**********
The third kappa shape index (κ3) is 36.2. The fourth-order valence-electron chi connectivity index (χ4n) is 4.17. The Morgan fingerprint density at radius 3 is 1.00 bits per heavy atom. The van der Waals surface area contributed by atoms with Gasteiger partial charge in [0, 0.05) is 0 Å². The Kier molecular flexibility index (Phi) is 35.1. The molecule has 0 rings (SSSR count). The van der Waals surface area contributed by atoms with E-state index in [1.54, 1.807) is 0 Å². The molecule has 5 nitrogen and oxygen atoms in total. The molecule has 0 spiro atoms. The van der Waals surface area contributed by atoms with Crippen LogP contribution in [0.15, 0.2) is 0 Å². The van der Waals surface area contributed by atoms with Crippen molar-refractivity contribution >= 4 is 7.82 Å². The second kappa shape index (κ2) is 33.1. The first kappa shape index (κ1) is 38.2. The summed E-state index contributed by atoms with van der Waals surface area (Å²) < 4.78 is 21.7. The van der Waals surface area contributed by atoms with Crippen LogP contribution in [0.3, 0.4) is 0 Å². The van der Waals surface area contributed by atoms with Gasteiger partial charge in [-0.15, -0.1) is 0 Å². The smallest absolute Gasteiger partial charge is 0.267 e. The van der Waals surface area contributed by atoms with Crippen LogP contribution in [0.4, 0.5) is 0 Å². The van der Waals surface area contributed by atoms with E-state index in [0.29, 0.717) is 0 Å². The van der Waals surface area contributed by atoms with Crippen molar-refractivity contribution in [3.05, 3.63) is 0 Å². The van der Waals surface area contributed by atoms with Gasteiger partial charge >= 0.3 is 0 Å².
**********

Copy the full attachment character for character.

The third kappa shape index (κ3) is 36.2. The fourth-order valence-electron chi connectivity index (χ4n) is 4.17. The Morgan fingerprint density at radius 3 is 1.00 bits per heavy atom. The van der Waals surface area contributed by atoms with Gasteiger partial charge in [0, 0.05) is 0 Å². The Kier molecular flexibility index (Phi) is 35.1. The molecule has 0 rings (SSSR count). The van der Waals surface area contributed by atoms with E-state index in [1.54, 1.807) is 0 Å². The molecule has 5 nitrogen and oxygen atoms in total. The molecule has 0 spiro atoms. The van der Waals surface area contributed by atoms with Crippen LogP contribution in [0.15, 0.2) is 0 Å². The van der Waals surface area contributed by atoms with Crippen molar-refractivity contribution >= 4 is 7.82 Å². The second kappa shape index (κ2) is 33.1. The first kappa shape index (κ1) is 38.2. The summed E-state index contributed by atoms with van der Waals surface area (Å²) < 4.78 is 21.7. The van der Waals surface area contributed by atoms with Crippen LogP contribution in [0.3, 0.4) is 0 Å². The van der Waals surface area contributed by atoms with Gasteiger partial charge in [-0.15, -0.1) is 0 Å². The smallest absolute Gasteiger partial charge is 0.267 e. The van der Waals surface area contributed by atoms with Crippen LogP contribution in [0.4, 0.5) is 0 Å². The van der Waals surface area contributed by atoms with E-state index in [0.29, 0.717) is 0 Å². The van der Waals surface area contributed by atoms with Crippen molar-refractivity contribution in [3.05, 3.63) is 0 Å². The van der Waals surface area contributed by atoms with Gasteiger partial charge >= 0.3 is 0 Å².